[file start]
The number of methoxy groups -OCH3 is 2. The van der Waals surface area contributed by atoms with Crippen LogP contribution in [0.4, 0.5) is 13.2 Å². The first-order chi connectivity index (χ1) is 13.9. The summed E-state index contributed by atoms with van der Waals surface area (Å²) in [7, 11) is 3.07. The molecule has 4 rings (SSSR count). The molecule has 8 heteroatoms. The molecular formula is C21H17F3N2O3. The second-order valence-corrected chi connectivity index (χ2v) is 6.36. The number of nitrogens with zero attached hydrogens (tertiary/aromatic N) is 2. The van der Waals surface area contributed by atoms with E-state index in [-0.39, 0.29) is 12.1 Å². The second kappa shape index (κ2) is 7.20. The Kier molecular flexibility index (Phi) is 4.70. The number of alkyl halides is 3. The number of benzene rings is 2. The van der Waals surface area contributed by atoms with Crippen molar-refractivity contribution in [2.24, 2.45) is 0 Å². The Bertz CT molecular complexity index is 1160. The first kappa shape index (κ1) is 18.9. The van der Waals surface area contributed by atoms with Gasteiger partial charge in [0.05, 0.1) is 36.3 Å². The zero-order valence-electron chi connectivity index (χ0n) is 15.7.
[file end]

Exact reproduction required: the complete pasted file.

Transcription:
The number of methoxy groups -OCH3 is 2. The van der Waals surface area contributed by atoms with Crippen LogP contribution in [0.4, 0.5) is 13.2 Å². The first-order chi connectivity index (χ1) is 13.9. The summed E-state index contributed by atoms with van der Waals surface area (Å²) in [7, 11) is 3.07. The molecule has 4 rings (SSSR count). The molecule has 8 heteroatoms. The molecular formula is C21H17F3N2O3. The second-order valence-corrected chi connectivity index (χ2v) is 6.36. The number of nitrogens with zero attached hydrogens (tertiary/aromatic N) is 2. The van der Waals surface area contributed by atoms with E-state index in [-0.39, 0.29) is 12.1 Å². The second kappa shape index (κ2) is 7.20. The Kier molecular flexibility index (Phi) is 4.70. The number of alkyl halides is 3. The number of benzene rings is 2. The van der Waals surface area contributed by atoms with Crippen molar-refractivity contribution in [2.24, 2.45) is 0 Å². The Bertz CT molecular complexity index is 1160. The first kappa shape index (κ1) is 18.9. The van der Waals surface area contributed by atoms with Gasteiger partial charge in [0.05, 0.1) is 36.3 Å². The zero-order valence-electron chi connectivity index (χ0n) is 15.7.